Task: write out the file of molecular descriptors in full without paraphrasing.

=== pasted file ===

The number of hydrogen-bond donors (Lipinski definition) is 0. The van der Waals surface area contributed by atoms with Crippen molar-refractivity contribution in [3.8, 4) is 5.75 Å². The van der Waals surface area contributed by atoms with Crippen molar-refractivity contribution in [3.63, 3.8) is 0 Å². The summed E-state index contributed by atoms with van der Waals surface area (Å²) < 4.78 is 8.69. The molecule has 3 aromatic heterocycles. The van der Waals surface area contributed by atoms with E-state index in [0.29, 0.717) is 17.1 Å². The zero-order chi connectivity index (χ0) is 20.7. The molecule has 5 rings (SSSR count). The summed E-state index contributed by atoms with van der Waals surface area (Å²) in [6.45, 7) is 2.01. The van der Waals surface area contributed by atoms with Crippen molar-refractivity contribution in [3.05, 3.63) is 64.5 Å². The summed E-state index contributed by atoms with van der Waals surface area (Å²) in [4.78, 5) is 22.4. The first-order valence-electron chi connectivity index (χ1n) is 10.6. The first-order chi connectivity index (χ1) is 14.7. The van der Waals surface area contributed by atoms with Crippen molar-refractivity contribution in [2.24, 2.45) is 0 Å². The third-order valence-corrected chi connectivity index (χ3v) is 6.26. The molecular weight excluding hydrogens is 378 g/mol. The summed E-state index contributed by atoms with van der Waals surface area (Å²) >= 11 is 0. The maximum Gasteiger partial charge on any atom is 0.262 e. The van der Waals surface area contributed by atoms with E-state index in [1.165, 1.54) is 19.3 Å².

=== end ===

The number of hydrogen-bond donors (Lipinski definition) is 0. The van der Waals surface area contributed by atoms with Crippen molar-refractivity contribution in [3.8, 4) is 5.75 Å². The van der Waals surface area contributed by atoms with Crippen molar-refractivity contribution in [3.63, 3.8) is 0 Å². The summed E-state index contributed by atoms with van der Waals surface area (Å²) < 4.78 is 8.69. The molecule has 3 aromatic heterocycles. The van der Waals surface area contributed by atoms with E-state index in [0.29, 0.717) is 17.1 Å². The zero-order chi connectivity index (χ0) is 20.7. The molecule has 5 rings (SSSR count). The summed E-state index contributed by atoms with van der Waals surface area (Å²) in [6.45, 7) is 2.01. The van der Waals surface area contributed by atoms with Crippen molar-refractivity contribution in [3.05, 3.63) is 64.5 Å². The summed E-state index contributed by atoms with van der Waals surface area (Å²) in [4.78, 5) is 22.4. The first-order valence-electron chi connectivity index (χ1n) is 10.6. The first-order chi connectivity index (χ1) is 14.7. The van der Waals surface area contributed by atoms with Crippen molar-refractivity contribution in [2.24, 2.45) is 0 Å². The third-order valence-corrected chi connectivity index (χ3v) is 6.26. The molecular weight excluding hydrogens is 378 g/mol. The summed E-state index contributed by atoms with van der Waals surface area (Å²) >= 11 is 0. The maximum Gasteiger partial charge on any atom is 0.262 e. The van der Waals surface area contributed by atoms with E-state index in [1.165, 1.54) is 19.3 Å².